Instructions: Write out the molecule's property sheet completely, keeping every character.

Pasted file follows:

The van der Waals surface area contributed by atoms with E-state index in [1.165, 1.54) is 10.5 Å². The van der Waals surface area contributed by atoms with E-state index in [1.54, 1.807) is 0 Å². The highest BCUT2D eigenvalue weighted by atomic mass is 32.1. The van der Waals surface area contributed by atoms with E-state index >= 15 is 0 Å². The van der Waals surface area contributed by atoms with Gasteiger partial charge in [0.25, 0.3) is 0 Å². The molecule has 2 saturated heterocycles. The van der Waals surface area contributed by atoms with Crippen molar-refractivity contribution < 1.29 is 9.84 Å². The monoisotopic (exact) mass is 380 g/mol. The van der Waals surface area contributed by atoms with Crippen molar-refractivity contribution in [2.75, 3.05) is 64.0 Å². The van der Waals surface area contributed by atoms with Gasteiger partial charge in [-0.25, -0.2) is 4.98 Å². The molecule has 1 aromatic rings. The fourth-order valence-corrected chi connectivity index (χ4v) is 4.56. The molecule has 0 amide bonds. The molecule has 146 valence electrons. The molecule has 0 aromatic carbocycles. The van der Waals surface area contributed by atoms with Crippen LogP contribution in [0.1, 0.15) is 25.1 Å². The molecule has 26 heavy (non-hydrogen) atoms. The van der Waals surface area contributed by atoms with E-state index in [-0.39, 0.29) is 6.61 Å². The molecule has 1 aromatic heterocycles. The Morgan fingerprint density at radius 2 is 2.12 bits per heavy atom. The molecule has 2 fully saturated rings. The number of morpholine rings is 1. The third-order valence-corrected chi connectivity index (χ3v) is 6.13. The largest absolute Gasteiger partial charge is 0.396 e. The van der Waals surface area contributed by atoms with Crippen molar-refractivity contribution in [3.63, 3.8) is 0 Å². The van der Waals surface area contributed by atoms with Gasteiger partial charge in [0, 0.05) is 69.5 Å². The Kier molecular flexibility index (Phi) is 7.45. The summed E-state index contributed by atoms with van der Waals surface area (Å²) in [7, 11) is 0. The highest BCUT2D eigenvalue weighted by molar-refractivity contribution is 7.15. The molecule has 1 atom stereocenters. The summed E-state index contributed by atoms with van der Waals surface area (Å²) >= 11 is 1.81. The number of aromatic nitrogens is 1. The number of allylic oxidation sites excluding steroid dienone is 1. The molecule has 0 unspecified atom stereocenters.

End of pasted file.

The van der Waals surface area contributed by atoms with E-state index in [1.165, 1.54) is 10.5 Å². The van der Waals surface area contributed by atoms with E-state index in [1.54, 1.807) is 0 Å². The highest BCUT2D eigenvalue weighted by atomic mass is 32.1. The van der Waals surface area contributed by atoms with E-state index >= 15 is 0 Å². The van der Waals surface area contributed by atoms with Gasteiger partial charge in [0.25, 0.3) is 0 Å². The molecule has 2 saturated heterocycles. The van der Waals surface area contributed by atoms with Crippen molar-refractivity contribution < 1.29 is 9.84 Å². The monoisotopic (exact) mass is 380 g/mol. The van der Waals surface area contributed by atoms with Crippen molar-refractivity contribution in [2.75, 3.05) is 64.0 Å². The van der Waals surface area contributed by atoms with Gasteiger partial charge in [-0.25, -0.2) is 4.98 Å². The molecule has 1 aromatic rings. The fourth-order valence-corrected chi connectivity index (χ4v) is 4.56. The molecule has 0 amide bonds. The molecule has 146 valence electrons. The molecule has 0 aromatic carbocycles. The van der Waals surface area contributed by atoms with Crippen LogP contribution in [0.1, 0.15) is 25.1 Å². The molecule has 26 heavy (non-hydrogen) atoms. The van der Waals surface area contributed by atoms with E-state index in [-0.39, 0.29) is 6.61 Å². The molecule has 1 aromatic heterocycles. The Morgan fingerprint density at radius 2 is 2.12 bits per heavy atom. The molecule has 2 fully saturated rings. The number of morpholine rings is 1. The third-order valence-corrected chi connectivity index (χ3v) is 6.13. The largest absolute Gasteiger partial charge is 0.396 e. The van der Waals surface area contributed by atoms with Crippen molar-refractivity contribution in [3.63, 3.8) is 0 Å². The van der Waals surface area contributed by atoms with Gasteiger partial charge in [0, 0.05) is 69.5 Å². The Kier molecular flexibility index (Phi) is 7.45. The summed E-state index contributed by atoms with van der Waals surface area (Å²) in [7, 11) is 0. The highest BCUT2D eigenvalue weighted by molar-refractivity contribution is 7.15. The molecule has 1 atom stereocenters. The summed E-state index contributed by atoms with van der Waals surface area (Å²) >= 11 is 1.81. The number of aromatic nitrogens is 1. The number of allylic oxidation sites excluding steroid dienone is 1. The molecule has 0 unspecified atom stereocenters.